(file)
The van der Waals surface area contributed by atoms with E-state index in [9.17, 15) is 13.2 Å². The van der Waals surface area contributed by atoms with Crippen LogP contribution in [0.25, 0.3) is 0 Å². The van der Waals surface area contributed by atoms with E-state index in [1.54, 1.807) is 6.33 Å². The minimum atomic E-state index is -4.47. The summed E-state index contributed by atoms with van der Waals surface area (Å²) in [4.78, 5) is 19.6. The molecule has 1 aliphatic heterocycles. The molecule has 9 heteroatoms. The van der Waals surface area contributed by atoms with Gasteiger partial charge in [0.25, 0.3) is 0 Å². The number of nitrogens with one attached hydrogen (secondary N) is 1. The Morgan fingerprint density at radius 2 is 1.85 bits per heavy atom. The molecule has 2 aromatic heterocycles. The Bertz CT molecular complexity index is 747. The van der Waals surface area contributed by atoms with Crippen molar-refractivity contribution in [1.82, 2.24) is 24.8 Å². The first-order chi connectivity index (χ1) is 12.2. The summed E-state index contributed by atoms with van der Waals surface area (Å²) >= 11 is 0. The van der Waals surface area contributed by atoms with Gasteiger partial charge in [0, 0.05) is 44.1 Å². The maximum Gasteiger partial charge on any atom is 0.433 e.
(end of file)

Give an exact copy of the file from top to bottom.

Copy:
The van der Waals surface area contributed by atoms with E-state index in [9.17, 15) is 13.2 Å². The van der Waals surface area contributed by atoms with Crippen LogP contribution in [0.25, 0.3) is 0 Å². The van der Waals surface area contributed by atoms with E-state index in [1.54, 1.807) is 6.33 Å². The minimum atomic E-state index is -4.47. The summed E-state index contributed by atoms with van der Waals surface area (Å²) in [4.78, 5) is 19.6. The molecule has 1 aliphatic heterocycles. The molecule has 9 heteroatoms. The van der Waals surface area contributed by atoms with Gasteiger partial charge in [0.25, 0.3) is 0 Å². The number of nitrogens with one attached hydrogen (secondary N) is 1. The Morgan fingerprint density at radius 2 is 1.85 bits per heavy atom. The molecule has 2 aromatic heterocycles. The Bertz CT molecular complexity index is 747. The van der Waals surface area contributed by atoms with Crippen molar-refractivity contribution in [1.82, 2.24) is 24.8 Å². The first-order chi connectivity index (χ1) is 12.2. The summed E-state index contributed by atoms with van der Waals surface area (Å²) >= 11 is 0. The van der Waals surface area contributed by atoms with Gasteiger partial charge in [0, 0.05) is 44.1 Å². The maximum Gasteiger partial charge on any atom is 0.433 e.